Along the way, Heins sparred with the New York Times when the paper wrote a story about how ashamed some BlackBerry owners were of their device. He was a good-will ambassador for BlackBerry, sitting courtside at an NBA game with a BlackBerry 10 handset. Quickly becoming the face of BlackBerry, Heins introduced the new BlackBerry 10 to the world and when analysts starting questioning if sales of the BlackBerry Z10 were as good as the company was saying, it was the executive that defended the phone. Not that he didn't have some missteps along the way. Heins might have put his foot in his mouth this April when he said that tablets would be a dead product in five years.
It was the CEO who announced in August that the company would undergo the strategic review that led to the failed attempt to sell BlackBerry. And while it was the inability of Fairfax Financial to secure financing for its bid that led to today's announcement that Heins will be stepping down, in reality it was the failure of BlackBerry to put out a compelling phone with a matching OS that was to blame. BlackBerry had hoped that its new handsets would allow it to sneak in ahead of Windows Phone for third place behind Android and iOS. But unlike BlackBerry, Windows Phone found a niche in low-light photography which was able to sustain the platform until the GDR3 update made Windows Phone 8 a much improved challenger to the duopoly at the top.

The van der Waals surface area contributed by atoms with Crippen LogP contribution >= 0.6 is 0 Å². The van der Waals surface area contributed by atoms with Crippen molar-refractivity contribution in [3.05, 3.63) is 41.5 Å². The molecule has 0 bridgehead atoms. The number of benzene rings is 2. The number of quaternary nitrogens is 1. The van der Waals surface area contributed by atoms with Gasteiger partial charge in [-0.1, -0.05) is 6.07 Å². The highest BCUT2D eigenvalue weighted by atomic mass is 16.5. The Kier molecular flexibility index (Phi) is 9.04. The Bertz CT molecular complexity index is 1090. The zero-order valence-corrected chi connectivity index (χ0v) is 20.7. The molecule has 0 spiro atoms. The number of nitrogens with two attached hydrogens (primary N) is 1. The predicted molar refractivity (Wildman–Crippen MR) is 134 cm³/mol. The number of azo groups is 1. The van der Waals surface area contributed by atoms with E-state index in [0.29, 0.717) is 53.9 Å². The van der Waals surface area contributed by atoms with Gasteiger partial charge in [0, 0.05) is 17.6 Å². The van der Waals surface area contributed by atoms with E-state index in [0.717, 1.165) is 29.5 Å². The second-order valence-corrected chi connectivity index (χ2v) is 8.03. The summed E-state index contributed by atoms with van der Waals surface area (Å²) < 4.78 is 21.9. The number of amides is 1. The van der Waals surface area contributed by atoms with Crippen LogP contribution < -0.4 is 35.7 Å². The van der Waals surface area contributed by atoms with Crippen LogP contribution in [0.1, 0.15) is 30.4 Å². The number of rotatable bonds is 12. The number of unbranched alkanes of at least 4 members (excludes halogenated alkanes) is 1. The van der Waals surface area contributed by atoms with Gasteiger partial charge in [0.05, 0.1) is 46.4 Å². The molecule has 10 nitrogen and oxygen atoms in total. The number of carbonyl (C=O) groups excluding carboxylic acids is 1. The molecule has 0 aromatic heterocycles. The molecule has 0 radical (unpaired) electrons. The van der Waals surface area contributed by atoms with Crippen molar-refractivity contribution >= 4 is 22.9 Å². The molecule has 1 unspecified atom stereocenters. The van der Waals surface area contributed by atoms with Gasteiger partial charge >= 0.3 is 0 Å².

Whether the $1 billion investment in BlackBerry can turn the company around is obviously something that we can't know for now. But what we do know is that BlackBerry will have a new man at the top running the show.